Montana Integrator Leads Changes for Social Justice Causes

Comtech uses its resources to empower women and girls in its community through service projects. The company also helps spread awareness of human trafficking.

Montana Integrator Leads Changes for Social Justice Causes

Comtech owner Melanie Tripp (seated front left) and her team stay very active with lo- cal campaigns and often handles the audio setup/teardown at events.

Melanie Tripp stays incredibly busy as owner of Billings, Mont.-based integrator Comtech (Audio, Video and Security) and lead co-chair of the Human Trafficking Prevention and Awareness committee for all of Yellowstone County. She participates in collaboration between task forces across the state of Montana working with the MTDOJ and FBI, local authorities, victims service orgs, state and city elected officials, small businesses, citizens and more.

Additionally, Tripp is president of the local Zonta chapter, which works to empower and uplift women and girls in the community through service projects, scholarships and advocacy particularly in the areas of domestic violence, human trafficking and equal rights.

For the past seven years, she and her team members have donated money and time at events put on by these organizations, she reports. “We have also facilitated a partnership between these and other local organizations to create and co-sponsor events together year-round,” she says.

Comtech Helps Bring Awareness to Human Trafficking

Most recently Comtech helped with Red Sand Human Trafficking awareness campaigns in Yellowstone County and the Missing and Murdered Indigenous Women (MMIW) Red Dress Project in Billings.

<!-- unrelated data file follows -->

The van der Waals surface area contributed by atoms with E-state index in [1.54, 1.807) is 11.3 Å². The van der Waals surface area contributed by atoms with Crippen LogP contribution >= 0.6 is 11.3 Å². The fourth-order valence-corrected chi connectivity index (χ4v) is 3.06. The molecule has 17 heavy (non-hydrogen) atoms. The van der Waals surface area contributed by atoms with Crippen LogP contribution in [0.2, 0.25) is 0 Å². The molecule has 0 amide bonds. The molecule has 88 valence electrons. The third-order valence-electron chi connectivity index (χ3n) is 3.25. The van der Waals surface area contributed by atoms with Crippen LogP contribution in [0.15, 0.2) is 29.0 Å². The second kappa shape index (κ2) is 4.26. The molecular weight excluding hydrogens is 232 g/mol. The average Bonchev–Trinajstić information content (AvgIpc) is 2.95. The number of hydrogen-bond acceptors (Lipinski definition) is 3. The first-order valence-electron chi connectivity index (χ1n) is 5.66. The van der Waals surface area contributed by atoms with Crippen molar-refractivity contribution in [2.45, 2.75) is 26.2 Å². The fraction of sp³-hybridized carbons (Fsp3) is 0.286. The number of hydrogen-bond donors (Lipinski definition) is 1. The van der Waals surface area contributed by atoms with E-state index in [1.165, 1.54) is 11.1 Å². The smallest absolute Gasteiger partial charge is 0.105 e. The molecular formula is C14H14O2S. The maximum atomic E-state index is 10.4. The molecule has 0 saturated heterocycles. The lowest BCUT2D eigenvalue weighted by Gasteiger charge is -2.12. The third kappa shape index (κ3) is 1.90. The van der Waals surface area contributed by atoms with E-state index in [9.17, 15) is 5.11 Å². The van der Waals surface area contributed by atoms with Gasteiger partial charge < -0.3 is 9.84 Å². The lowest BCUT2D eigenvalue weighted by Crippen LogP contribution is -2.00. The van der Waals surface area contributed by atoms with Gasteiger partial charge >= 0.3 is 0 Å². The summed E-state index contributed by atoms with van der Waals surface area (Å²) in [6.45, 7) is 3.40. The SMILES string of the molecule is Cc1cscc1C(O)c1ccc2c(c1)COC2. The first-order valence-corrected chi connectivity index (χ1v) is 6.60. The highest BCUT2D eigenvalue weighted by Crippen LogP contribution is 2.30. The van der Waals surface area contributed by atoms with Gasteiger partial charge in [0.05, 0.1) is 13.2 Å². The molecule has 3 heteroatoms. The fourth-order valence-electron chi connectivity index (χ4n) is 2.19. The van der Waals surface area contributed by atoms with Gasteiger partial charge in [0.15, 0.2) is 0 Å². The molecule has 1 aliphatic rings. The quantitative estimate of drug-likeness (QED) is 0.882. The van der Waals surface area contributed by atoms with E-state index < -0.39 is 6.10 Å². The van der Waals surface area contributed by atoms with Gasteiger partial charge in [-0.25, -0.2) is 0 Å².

“Comtech believes working on issues of crime in Montana is extremely relevant to our company mission,” Tripp says. “Fighting crime through security and surveillance is not enough without prevention and awareness.”

Comtech serves as a lead sponsor and volunteer on many of these projects. Team members donate time and gear for setup/ teardown for audio and speaking events as well as planning events and printing and graphic design for marketing efforts.

“With COVID, this year’s speaking events were virtual. Instead of audio gear, we donated our usual labor and time to help plan events and recently we set up and took down the art exhibit to accompany an MMIP online event,” Tripp says.

“I was also a key team member in the planning and marketing of the virtual (Zoom) event, which included speakers from across the state, the REDress artist and family members of victims. The planning for this event was a year in the making.”